In this mesmerizing, utterly original work, noted performance artist Joanna Frueh affirms the erotic both as a form of communion and transcendence and as a critical practice. Frueh rejects postmodern prose, using lush, graphic and sexual language to explore aging, beauty, sex, love, pleasure, contemporary art, and the body as a site and vehicle of knowledge and wisdom. Speaking in the multiple voices of lover, prophet, daughter, mythmaker, art critic, activist, and bleeding heart, Frueh seeks to loose the power ...
In this mesmerizing, utterly original work, noted performance artist Joanna Frueh affirms the erotic both as a form of communion and transcendence and as a critical practice. Frueh rejects postmodern prose, using lush, graphic and sexual language to explore aging, beauty, sex, love, pleasure, contemporary art, and the body as a site and vehicle of knowledge and wisdom. Speaking in the multiple voices of lover, prophet, daughter, mythmaker, art critic, activist, and bleeding heart, Frueh seeks to loose the power of our unutilized erotic faculties with all of their widely expansive potential. Recuperating the sentimental, proudly asserting a romantic viewpoint, disrupting academic and feminist conventions, Erotic Faculties is a wild ride and a consummate pleasure.
What starts as a well-conceived, even brave proposition-to unite academic writing and Eros-results in a collection of short essays that are of limited interest for being so problematically self-absorbed. Blending art history, autobiography, stream of consciousness, facts about female bodybuilding, poetry, drama, gender studies and other forms of postmodern discourse, this book rebels against traditional "unsloppy" scholarship, of the sort Frueh has already demonstrated in an admirable catalogue of the work of contemporary artist Hannah Wilke. Given the sensual undercurrents that always inform the art experience, and the fact that historically, this experience has frequently been conveyed through representations of women's bodies, Frueh's concept comes across as a worthy feminist project. Unfortunately the writing, passionate though it is, doesn't deliver. Essays documenting the author's lecture-performances make a point (and this quickly grows wearisome) of her "sexy" attire, makeup and buff physique. Diaristic descriptions of sexual encounters, photographs of the author in states of erotic abandon, her blunt admissions of desire and frequent lapses into a metaphorical "she" ("`I am a Wordswoman,' she said, `Swordswoman and I use wordplay as a weapon from the head and lips'") all work hard to shock. But, as historian Frueh herself should know, the radical edge of explicit rawness has already been effectively tempered by such pioneer feminist performance artists of the 1970s as Lynda Benglis and Carolee Schneeman. Perhaps Frueh's own work is best experienced as performance. But judging from the scripts, this reader doubts it. (June)
Frueh (art history, Univ. of Nevada, Reno) writes and performs without constraint in the guise of an erotic scholar, defying traditional academic rhetoric and scholarship. Emphasizing art, sex, and pleasure and their impact on women's lives, Frueh addresses how beauty, aging, women's bodies, and sexual practices and experiences have influenced contemporary art. Most of the ten chapters that make up this book have been presented as performances to academic or art world audiences, while some are also revisions of articles published in periodicals, such as M/E/A/N/I/N/G, Journal of Contemporary Art, and Art Journal. Frueh's performances intertwine visual art, song, poetry, fiction, art history, sexual intimacies, seductive body movements and costume, and popular culture. Provocative, risqu, and powerful, the results will stimulate interesting dialog among academics particularly. Recommended for collections of art criticism, gender studies, and cultural studies.Jeris Cassel, Rutgers Univ. Libs., New Brunswick, N.J.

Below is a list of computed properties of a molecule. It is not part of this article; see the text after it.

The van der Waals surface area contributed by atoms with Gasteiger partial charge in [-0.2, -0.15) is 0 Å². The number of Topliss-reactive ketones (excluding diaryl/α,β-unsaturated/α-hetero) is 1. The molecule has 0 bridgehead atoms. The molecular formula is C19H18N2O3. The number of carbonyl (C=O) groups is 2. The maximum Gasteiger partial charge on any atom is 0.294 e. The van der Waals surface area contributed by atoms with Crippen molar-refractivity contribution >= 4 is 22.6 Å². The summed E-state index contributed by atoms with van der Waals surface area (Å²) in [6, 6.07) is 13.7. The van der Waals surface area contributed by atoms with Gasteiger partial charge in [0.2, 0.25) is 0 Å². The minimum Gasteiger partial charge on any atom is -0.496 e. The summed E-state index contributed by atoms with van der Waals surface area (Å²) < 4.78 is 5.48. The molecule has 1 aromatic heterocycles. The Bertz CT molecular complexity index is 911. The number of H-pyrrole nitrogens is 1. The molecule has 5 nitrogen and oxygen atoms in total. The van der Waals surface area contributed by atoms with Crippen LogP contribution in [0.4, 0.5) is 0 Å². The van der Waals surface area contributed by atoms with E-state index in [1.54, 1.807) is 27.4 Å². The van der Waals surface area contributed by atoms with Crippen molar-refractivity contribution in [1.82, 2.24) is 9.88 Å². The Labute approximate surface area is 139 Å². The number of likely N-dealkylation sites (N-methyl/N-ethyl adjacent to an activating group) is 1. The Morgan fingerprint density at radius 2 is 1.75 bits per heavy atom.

A well-written introduction to the logic-based Prolog programming language. The book is fairly brief (the main text is only 181 pages long), covering the basic ground in a thorough but readable manner; the included disk contains an "Edinburgh syntax" compliant Prolog interpreter called KProlog which runs under DOS or Windows 3.1. The package is a nice find for the academic or hobbyist interested in becoming acquainted with the fundamentals of Prolog without having to approach the surrounding complexities of formal logic and other more arcane issues, especially as Prolog is a language which is usually limited to treatment in more obscure academic works or computer science courses. Annotation c. Book News, Inc., Portland, OR (booknews.com)
Joanna Frueh is an art historian and performance artist who teaches at the University of Nevada, Reno. She is the author of Hannah Wilke: A Retrospective (1989) and coeditor of Feminist Art Criticism: An Anthology (1991) and New Feminist Criticism: Art, Identity, Action (1994).